Asking a newly minted woodworker to build an Anarchist Tool Chest in five days is about like asking them to grow a tail.
During a five-day class, most students are working on the lid when we run out of time. This is somewhat frustrating for the students and myself because we both want the sucker done and ready to use.
One solution would be to add extra days to the course. But most students are so worn out after five days of high-pressure woodworking that the sixth day would be mostly nap time (we’ve tried it). There are other solutions I’ve pondered, all of which add time or cost or whatever. (This is my polite way of saying that I’m not looking for your suggestion to hold the class on Saturn, where the days are much longer.)
So this summer I have designed some different chests to build in 2015. One of the chests isn’t ready to unveil because it is part of a kooky-go-nuts low-cost new class I’m developing for 2015 (Hint: I hope you like the smell of B.O.).
The other chest is designed and ready to discuss. This chest is basically the same size as the Traveling Anarchist Tool Chest, but it has some simpler joinery and an additional cool feature.
1. Fewer dovetails. Students have dubbed my Anarchist Tool Chest classes as a dovetail death march. I don’t disagree. This new chest replaces the dovetails on both the lower and upper skirts with miters.
For the upper skirt, I think this is an overdue change. The upper skirt is a component of the chest that doesn’t see a lot of wear; it’s rare to see damage to this part of an old chest. Also, the upper skirt is now a three-piece assembly instead of going all the way around the carcase. This speeds assembly up and allows me to add a built-in stop for the lid (more one that in a minute).
Alas, the lower skirt does take a heap of abuse, so I resisted using miters here. Sure, I’ve seen miters survive just fine, but I’ve also seen them fail on old chests. So I’m recommending students add steel corner brackets, another feature I’ve seen on surviving tool chests.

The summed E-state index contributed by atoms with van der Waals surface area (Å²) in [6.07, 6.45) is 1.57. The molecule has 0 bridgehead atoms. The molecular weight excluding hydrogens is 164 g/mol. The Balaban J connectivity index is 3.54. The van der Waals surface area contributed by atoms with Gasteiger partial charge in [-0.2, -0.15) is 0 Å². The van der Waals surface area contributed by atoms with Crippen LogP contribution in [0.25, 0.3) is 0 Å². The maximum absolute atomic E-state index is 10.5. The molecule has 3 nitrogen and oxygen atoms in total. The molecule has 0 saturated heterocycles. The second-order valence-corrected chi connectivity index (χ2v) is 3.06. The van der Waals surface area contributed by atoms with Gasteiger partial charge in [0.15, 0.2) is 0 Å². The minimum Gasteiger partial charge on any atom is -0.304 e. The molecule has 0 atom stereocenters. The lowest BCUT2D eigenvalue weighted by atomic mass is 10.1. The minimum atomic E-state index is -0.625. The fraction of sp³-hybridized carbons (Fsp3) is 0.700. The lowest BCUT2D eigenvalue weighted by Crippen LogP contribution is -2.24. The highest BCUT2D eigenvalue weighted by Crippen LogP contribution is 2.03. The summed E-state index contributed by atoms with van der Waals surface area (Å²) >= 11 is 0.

2. A different lid. I love the lid on my old tool chest, but it has a lot of joinery and takes more than a day to build by hand for most people.
So here I’m using a lid design shown both in chests designed by Charles Hayward and Paul Hasluck. The lid is a simple flat panel with the grain running left to right. It is surrounded on three sides by a dovetailed dust seal (just like on my old chest). The flat panel is glued to the front of the dust seal and rabbeted into the ends. Cut nails keep the ends attached to the flat panel and allow it to move, pushing the wood movement to the back of the chest.
The other feature I like is that I have extended the width of the flat panel so it will act as a stop, keeping the lid upright when open. In the current drawing I have it open at 90°, but I can lean it back by planing a bevel on the lid.
This simpler lid also provides a nice canvas for a marquetry panel.
I’m still drawing out the interior of the chest, but it will be much like the Traveling Anarchist Tool Chest. There will be two sliding trays, a rack and two sawtills – one for panel saws and one for backsaws.
3. And finally, I have thinned down some components of this chest to make it lighter in weight, but still plenty strong. The thinner components – the bottoms, skirts and dust seal – are all things I’ve seen on old chests. Nothing new here. I’ve also thinned down the thickness of the carcase so that we can use off-the-rack white pine to save expense and reduce weight.
I’ve loaded my SketchUp drawing into the 3D warehouse. Be warned. This is the metric version. I’m not switching to metric. But I’m just back from England and I’m trying to train my brain to work better in metric. When I finish the Imperial version, I’ll post that as well.
— Christopher Schwarz